I think of the writer and champion of cities Jane Jacobs every time I walk to work. I have a small office studio on the 200 block of Park Avenue. As I cross Saratoga heading south on Park, I pass International Fragrance, Blue Sky Diner, Jeanius Styles (closed), Dimensions In Music (closed), the old Sharp Dressed Man (that caught on fire), a place with no name above the door but a bunch of flower arrangements in the window and some barber chairs inside, a gaming store/ lounge called M.A.P. Technologies, Gift and Variety, U.S.A. Staffers, Accessories and More, Klymaxx Lounge (which was briefly Park Place, operated by Baltimore Club legend Rod Lee, and before that the great Isis Lounge), EMT Wholesale, an unnamed hookah place, Diamond Cut, and H&H Wholesale before I reach Psychic Annex, the building where I rent a studio space above two theater companies. Beside our building backing up onto Clay Street, the old church rectory has been converted to apartments.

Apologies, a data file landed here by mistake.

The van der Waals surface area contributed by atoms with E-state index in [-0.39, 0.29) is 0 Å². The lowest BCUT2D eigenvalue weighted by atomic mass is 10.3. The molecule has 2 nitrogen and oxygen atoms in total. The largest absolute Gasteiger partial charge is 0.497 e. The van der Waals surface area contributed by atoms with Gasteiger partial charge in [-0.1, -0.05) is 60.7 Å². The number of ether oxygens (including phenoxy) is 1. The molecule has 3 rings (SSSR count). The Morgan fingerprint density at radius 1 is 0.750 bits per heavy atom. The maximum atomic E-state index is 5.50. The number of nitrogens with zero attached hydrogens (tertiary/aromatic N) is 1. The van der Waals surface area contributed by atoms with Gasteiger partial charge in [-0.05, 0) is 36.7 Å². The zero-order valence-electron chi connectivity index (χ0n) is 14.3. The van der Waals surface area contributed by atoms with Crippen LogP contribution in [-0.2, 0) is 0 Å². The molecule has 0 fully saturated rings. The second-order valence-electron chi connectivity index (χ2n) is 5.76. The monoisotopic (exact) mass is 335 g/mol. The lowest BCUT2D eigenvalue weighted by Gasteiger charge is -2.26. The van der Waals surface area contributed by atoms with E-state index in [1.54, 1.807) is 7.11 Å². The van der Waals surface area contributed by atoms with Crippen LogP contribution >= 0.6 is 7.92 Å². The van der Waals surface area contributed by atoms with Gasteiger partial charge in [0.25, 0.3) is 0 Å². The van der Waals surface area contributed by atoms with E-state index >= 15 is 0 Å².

All this would all have been part of the Superblock, where the city was working with a single investor to redevelop a vast swath of the Westside of downtown. The so-far endless delay has allowed shops like these to sprout up and thrive. They jostle up against one another. A block further up, where Park used to be Baltimore's Chinatown, you still have Zhongshan and Potung Trading, but the same block is also now Little Addis Ababa, with several Ethiopian businesses and the sidewalks are always full, even if with all-day drinkers.
And now, although the BDC still seems to be looking for a buyer, the future of the area is clear. Much of what was the Superblock is now the Bromo Arts District, which will likely lead to gentrification, but for now, it is the mad jumble of "mixed use" that Jacobs championed in her landmark 1961 book "The Death and Life of Great American Cities." And the Superblock is exactly the kind of dunderheaded urban renewal scheme that she despised and fought against.